by Brenda Williams, ASLA
Over the last few years, my team has had the opportunity to focus on several landscapes that are deeply significant to Indigenous communities. This work has involved integrating knowledge of Indigenous communities in planning and design projects. Through efforts to incorporate the perspectives of Indigenous groups, we are learning to step outside mainstream cultural views to enhance placemaking.
Several projects have been greatly enriched through collaborating with individuals and communities whose knowledge of the landscapes span ecological, cultural, and spiritual significance. The resulting planning and design solutions are embedded with aspects that support meaningful cultural connections while also providing opportunities for improved education of the general public about American Indian cultures today and in the past.
Living Landscapes—Past, Present: American Indian Landscapes
The members of today’s tribal nations are the descendants of the earliest inhabitants of the continent. Their knowledge and traditions can provide guidance for understanding landscapes associated with their ancestors. Before the arrival of Europeans, the North American landscape was populated by a diversity of cultures whose lifeways and traditions spanned a wide range of relationships between people and the land. Over time, their activities left impressions on the landscape, many of which are recognizable today. The pitted boulders at Xe’ (Blood Run NHL) are one example.
Although most North American Indigenous communities have been dramatically affected by colonization, treaties, and removal, many communities retain strong cultural traditions and deeply meaningful connections to the landscapes of their ancestors.
Listen, Learn: Inclusion and Communication
Integration of members of Indigenous communities in design, planning, and management for cultural landscapes can improve the sustainability, authenticity, and meaning of these significant places.
Interactions between Indigenous community members, designers, other stakeholders, and site managers lead to greater insights and improved preservation of culturally defined aspects of significance.
Nature, Culture: Holistic Views
Although Indigenous communities across the continent differ greatly with respect to their languages, practices, and traditions, many view landscapes holistically. Seeing nature and culture as integral parts of a greater whole is a perspective that supports and informs work focused on preservation of cultural landscapes.
The challenge is how to bring Indigenous perspectives into projects. It is often difficult to integrate planning and design processes and schedules with the pace and style of Indigenous participation. Also, the content of concerns of Indigenous communities are frequently broad, often beyond the scope of individual projects. Establishment of long-term relationships between Indigenous communities and site managers is an important foundation to support this type of work. While it is best for these relationships to exist prior to initiating planning and design projects, the reality is that is often not the case. Landscape architects can help our clients to establish relationships by collaborating with members of Indigenous communities. We can also develop comprehensive solutions that integrate concerns of community members into broad scale master plans, site design, management, and maintenance of landscapes, providing a structure to support inspirational places with deep meaning and human investment.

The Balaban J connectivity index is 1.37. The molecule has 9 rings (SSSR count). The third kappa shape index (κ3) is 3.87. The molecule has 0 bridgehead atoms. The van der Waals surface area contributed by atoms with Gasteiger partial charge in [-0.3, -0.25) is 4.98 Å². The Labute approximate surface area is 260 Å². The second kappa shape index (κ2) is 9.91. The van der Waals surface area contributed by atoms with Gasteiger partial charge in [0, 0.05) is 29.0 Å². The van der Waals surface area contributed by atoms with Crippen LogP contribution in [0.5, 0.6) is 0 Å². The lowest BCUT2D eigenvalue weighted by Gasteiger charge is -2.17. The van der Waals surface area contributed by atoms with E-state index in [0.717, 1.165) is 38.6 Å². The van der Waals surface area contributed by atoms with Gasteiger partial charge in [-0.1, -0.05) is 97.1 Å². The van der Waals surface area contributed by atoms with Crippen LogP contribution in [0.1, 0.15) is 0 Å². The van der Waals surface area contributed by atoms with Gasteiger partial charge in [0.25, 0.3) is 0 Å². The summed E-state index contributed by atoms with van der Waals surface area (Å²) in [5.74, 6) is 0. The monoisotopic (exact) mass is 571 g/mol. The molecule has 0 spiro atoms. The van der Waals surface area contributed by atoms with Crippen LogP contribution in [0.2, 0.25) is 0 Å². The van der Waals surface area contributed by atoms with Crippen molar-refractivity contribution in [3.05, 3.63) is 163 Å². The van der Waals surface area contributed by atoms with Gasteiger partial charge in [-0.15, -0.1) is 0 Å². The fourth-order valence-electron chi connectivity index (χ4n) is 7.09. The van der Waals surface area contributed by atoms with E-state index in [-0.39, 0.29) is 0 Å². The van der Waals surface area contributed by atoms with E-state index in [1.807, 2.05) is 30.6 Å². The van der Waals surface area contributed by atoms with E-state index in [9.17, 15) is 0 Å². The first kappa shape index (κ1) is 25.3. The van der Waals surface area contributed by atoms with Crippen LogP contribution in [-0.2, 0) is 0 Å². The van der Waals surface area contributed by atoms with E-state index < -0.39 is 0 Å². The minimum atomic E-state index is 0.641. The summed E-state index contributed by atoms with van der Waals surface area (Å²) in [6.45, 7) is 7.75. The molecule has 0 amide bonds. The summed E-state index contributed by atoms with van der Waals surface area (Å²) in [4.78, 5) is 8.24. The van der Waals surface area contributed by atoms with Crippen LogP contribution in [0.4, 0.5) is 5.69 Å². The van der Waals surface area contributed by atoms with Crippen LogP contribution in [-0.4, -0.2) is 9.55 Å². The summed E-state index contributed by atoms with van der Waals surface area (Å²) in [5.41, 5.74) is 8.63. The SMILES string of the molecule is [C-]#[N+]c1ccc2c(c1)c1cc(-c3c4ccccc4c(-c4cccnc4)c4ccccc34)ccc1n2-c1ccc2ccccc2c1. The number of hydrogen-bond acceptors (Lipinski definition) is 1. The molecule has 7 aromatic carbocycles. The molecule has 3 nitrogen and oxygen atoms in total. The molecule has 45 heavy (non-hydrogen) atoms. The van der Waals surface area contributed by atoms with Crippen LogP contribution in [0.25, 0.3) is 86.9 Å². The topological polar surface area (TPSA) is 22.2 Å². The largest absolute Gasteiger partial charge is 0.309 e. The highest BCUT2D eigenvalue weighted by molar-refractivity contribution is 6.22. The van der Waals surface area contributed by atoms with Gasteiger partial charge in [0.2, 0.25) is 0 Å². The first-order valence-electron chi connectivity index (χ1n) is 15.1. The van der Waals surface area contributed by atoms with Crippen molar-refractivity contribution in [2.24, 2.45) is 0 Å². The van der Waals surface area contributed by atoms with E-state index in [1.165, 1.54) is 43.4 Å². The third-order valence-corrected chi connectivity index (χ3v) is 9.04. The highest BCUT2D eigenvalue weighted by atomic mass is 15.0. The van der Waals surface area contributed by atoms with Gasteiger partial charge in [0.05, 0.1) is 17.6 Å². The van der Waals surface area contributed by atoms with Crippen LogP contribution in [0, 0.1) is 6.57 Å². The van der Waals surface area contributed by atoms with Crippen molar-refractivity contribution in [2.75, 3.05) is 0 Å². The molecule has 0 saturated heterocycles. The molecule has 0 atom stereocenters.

A wealth of guidance is available to inform collaboration between managers of significant landscapes and Indigenous communities (see links at end of article). Below is a list of suggestions for designers who want to engage members of Indigenous communities in projects:
Build Trust, Honor Agreements: Relationships and Respect
- Develop ongoing relationships with members of Indigenous communities.
- Discuss project plans with communities before developing a scope of work.
- Work with formal representatives of communities (designated by the tribal government).
- Go to visit Indigenous communities to better understand their perspective.
- Ask community representatives how they would like to work with you.
- Include members of Indigenous communities on your project team.
- Meet face to face whenever possible.
- Ask specific questions, and be open to unexpected answers.
- Listen and adjust, based on what you hear.
- Work with community members to develop recommendations for long-term agreements for inclusion in review and guidance of site management and interpretation programs and use for traditional activities (gathering specific plants, ceremonies, etc.).
- Incorporate native language into interpretation of the site.
- Teach visitors how to be respectful of Indigenous community concerns.
Links to Helpful Guidance
Traditional Cultural Properties: A Quick Guide for Preserving Native American Cultural Resources, U.S. Department of the Interior, National Park Service, American Indian Liaison Office, National Register of Historic Places
Native American Heritage, Advisory Council on Historic Preservation
“The Indigenous Cultural Landscape of the Eastern Woodlands: A Model for Conservation, Interpretation, and Tourism,” Deanna Beacham (Weapemeoc), George Wright Society Conference on Parks, Protected Areas and Cultural Sites, New Orleans, Louisiana, March 14-18, 2011, Proceedings, 41.
Brenda Williams, ASLA, is the Director of Preservation Planning at Quinn Evans Architects, a consulting firm dedicated to preservation and sustainable stewardship with a perspective informed by history and place. Ms. Williams’ career has focused on the conservation of cultural landscapes, particularly those in the public arena. She facilitates a collaborative approach to planning, design and management of cultural landscapes, a process that educates stakeholders about the significance of historic landscapes and integrates diverse views.